A Pilot Study to Assess the Effects of Spirituality on Social Functioning in People with Schizophrenia

Dolim, Shelby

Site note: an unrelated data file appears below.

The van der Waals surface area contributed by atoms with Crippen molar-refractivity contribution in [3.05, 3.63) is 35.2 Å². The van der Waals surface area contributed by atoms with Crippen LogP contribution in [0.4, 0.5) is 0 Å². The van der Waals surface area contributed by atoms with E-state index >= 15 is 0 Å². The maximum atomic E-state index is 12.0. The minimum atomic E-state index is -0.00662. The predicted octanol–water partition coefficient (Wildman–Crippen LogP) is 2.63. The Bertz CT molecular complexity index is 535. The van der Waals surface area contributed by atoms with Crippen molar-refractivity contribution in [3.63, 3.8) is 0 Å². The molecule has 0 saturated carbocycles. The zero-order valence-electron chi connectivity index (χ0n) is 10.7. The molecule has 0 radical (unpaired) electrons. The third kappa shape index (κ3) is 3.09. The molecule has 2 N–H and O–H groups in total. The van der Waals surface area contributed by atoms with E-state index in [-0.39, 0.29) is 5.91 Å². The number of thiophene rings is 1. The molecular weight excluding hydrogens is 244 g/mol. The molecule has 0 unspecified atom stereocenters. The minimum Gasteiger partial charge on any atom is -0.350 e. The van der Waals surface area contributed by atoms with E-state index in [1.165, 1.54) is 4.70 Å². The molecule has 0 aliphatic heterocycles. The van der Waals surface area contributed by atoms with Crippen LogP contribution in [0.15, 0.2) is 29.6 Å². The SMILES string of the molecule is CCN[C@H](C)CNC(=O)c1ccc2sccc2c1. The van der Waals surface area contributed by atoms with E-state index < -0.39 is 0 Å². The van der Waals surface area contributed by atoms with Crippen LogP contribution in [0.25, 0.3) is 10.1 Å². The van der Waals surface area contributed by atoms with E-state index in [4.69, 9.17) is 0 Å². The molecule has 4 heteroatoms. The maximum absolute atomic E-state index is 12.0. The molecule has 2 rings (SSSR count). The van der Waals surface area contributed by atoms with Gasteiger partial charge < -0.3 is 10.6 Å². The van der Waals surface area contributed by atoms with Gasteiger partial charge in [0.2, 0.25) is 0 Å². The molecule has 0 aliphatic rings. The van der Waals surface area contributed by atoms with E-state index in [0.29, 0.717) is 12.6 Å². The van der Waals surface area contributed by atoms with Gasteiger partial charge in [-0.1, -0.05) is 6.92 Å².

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Previous research suggests that religious practices are associated with a higher-quality of life in both nonclinical and clinical samples. However, few studies have examined the association between religion and quality of life in samples of people with schizophrenia. In this study, we evaluated the relation between religiosity and quality of life in people with schizophrenia in Hawaii. Participants completed the Structured Clinical Interview for the DSM-5, the Social Functioning Scale, and Brief Multidimensional Measure of Religiousness/Spirituality scale (BMMRS). Data collection is ongoing, and preliminary findings suggest that people with schizophrenia who are involved in religious activities tend to have a higher quality of life than people with schizophrenia who are not involved in religious activities. Further investigation on the effects of spirituality in people with schizophrenia is important because it could determine practical lifestyle changes that may lead to a happier and healthier life.
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